The Geminid Meteor Shower is the grand finale of astronomical events in 2012 and is usually the most reliable and prolific of the annual meteor showers.
This year we are in for a special treat as the Moon will be absent when the Geminids are at their peak on the evening of the 12th/ 13th of December. This means that the sky should be at its darkest when the shower is expected, and many more of the fainter meteors may be seen.
The Geminid meteor shower is expected to yield in excess of 50 meteors (shooting stars) per hour at peak for those with clear skies, the meteors it produces are usually bright with long persistent trains. If observing opportunities aren’t favorable or possible on the 12th/ 13th, meteor watchers can usually see high meteor activity a day or so either side of the peak.
As well as being the grand finale of 2012, the Geminids are special in another way. Unlike the majority of all the other annual meteor showers the Geminids are thought to be from an object known as 3200 Phaethon – an asteroid not a comet.
To celebrate this long anticipated event, there will be the Geminid Meteorwatch and anyone with an interest in the night sky can join in on Twitter, Facebook and Google+. The event will be an excellent opportunity to learn, share information, experiences, images and more. Whatever your level of interest, wherever you are on the planet Meteorwatch will run for approximately four days. All you need to do is follow along using the #meteorwatch hashtag.
As well as the wealth of information exchanged and shared on Twitter and the other social media outlets, there are helpful guides and information available on Meteorwatch.org so you can get the most out of your #meteorwatch.
To get the ball rolling there is a Hollywood style trailer for the event, purely as a bit of fun and for people of all walks of life to feel inspired and to go outside and look up. You don’t need a telescope or anything, just your eyes and a little bit of patience to see a Geminid meteor.
Caption: A bright fireball meteor on August 1, 2012. Credit: John Chumack.
This will probably be the most simple and easiest guide to viewing the Perseids and other meteor showers you may possibly ever read. The reason why it is so simple is when you are outside you want to concentrate on looking for meteors and not worrying about technical details, which are unnecessary for the casual observer.
First, a LITTLE about the Perseids: The Perseid meteor shower is an annual event occurring every August. They are tiny particles of dust and debris from the tail of a comet (109P/Swift-Tuttle) which planet Earth encounters every year in its orbit around the Sun. When these particles collide with the Earth’s atmosphere, they burn up causing bright flashes and streaks in the night sky. These are known as shooting stars or meteors.
To see Perseids (shooting stars/meteors) we only need to do a few simple things.
Plan when you want to look for meteors: Check timings and set aside a good hour or more for observing (away from bright lights if possible). Meteors seldom appear immediately so give yourself a good hour or more to see as many as possible. Late evening and after midnight is a good time for meteor hunting. One of the best time to look, however, is during the dark hours immediately before dawn. There are some good guides with timings, etc. on www.meteorwatch.org, NASA, or Universe Today’s weekly SkyWatcher’s Forecast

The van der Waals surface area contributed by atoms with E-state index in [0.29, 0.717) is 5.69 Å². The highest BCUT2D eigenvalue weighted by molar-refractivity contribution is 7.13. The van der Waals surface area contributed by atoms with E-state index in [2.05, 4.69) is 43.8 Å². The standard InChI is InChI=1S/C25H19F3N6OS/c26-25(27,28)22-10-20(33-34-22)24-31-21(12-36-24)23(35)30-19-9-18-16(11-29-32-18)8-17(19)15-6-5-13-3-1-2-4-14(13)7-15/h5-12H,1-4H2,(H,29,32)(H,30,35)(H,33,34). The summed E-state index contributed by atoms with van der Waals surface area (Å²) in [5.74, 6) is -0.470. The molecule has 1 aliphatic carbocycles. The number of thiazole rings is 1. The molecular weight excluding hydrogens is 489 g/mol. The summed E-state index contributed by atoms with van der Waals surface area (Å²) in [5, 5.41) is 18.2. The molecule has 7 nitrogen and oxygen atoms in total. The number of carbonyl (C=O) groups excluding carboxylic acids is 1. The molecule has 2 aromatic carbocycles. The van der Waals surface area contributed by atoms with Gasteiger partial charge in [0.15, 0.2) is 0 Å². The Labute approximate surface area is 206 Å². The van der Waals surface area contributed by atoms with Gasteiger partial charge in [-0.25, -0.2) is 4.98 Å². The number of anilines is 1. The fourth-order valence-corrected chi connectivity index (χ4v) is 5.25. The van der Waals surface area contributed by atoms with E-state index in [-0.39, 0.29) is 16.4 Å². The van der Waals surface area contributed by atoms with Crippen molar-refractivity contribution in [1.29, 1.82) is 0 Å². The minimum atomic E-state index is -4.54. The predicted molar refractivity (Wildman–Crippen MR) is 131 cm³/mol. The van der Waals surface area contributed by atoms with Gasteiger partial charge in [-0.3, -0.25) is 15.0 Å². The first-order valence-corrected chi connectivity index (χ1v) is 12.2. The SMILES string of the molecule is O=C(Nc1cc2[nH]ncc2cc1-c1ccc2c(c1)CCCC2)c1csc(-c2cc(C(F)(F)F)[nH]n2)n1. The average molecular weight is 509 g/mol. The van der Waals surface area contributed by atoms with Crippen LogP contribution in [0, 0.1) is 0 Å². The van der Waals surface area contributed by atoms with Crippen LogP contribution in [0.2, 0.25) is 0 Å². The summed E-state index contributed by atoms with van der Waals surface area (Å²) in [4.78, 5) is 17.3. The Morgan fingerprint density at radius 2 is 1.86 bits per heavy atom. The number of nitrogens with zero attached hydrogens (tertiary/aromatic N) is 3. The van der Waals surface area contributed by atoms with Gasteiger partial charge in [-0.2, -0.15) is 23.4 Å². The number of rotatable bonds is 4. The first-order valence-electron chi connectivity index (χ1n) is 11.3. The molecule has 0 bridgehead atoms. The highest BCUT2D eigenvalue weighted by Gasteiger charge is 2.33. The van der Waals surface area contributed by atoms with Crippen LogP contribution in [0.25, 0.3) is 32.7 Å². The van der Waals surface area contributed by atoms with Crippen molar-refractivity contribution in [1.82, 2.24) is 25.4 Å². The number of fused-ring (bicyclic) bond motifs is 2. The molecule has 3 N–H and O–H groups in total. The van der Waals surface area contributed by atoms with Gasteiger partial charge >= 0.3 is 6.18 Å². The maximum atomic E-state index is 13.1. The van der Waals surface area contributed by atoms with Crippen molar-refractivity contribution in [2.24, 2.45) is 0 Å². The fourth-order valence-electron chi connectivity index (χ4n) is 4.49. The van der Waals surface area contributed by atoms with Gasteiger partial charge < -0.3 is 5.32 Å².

Get comfortable: Dress warmly as even in August it can get chilly at night. Find yourself a good garden chair, deck chair, trampoline or place on the ground you can lay a sleeping bag or blanket, as the idea is for you to keep your gaze on the sky for as long as possible. Lying down on the ground or sitting on a reclining garden chair will make this much easier for you. Take with you food and drink to make the evening even more enjoyable.
Where to look: A lot of guides will tell you to look in certain directions at certain times and be far too technical, this is totally unnecessary. All you need to do is look up and fill your gaze with sky for as long as possible (blink and you miss it). Meteors/shooting stars from meteor showers tend to appear randomly all over the sky, they will however originate from a point called the radiant which gives the meteor shower its name the Perseids radiant/point of origin is in the constellation of Perseus, hence the name. You don’t need to look in any particular direction, just look up.
How to look: You do not need a telescope, binoculars or any other viewing aid; you only need your eyes.
What to expect: Don’t expect to see the heavens raining down with fire. Expect to see one or more bright flashes/ streaks of light (meteors/shooting stars) every few minutes. The Perseids can deliver fifty to a hundred meteors per hour at their peak, which is just after the night of the 11th and 12th August through to the 13th and 14th August, be patient and you will see some. Occasionally you may be lucky to see an incredibly bright meteor known as a fireball, these are a real treat. Also, as an added bonus this year, Jupiter, Venus, and the crescent Moon are gathering together in the night sky just as the Perseid meteor shower reaches its peak.
Enjoy yourself and keep looking up, the more you look up the more you will see. When you look away that’s when you miss the best meteor of the evening.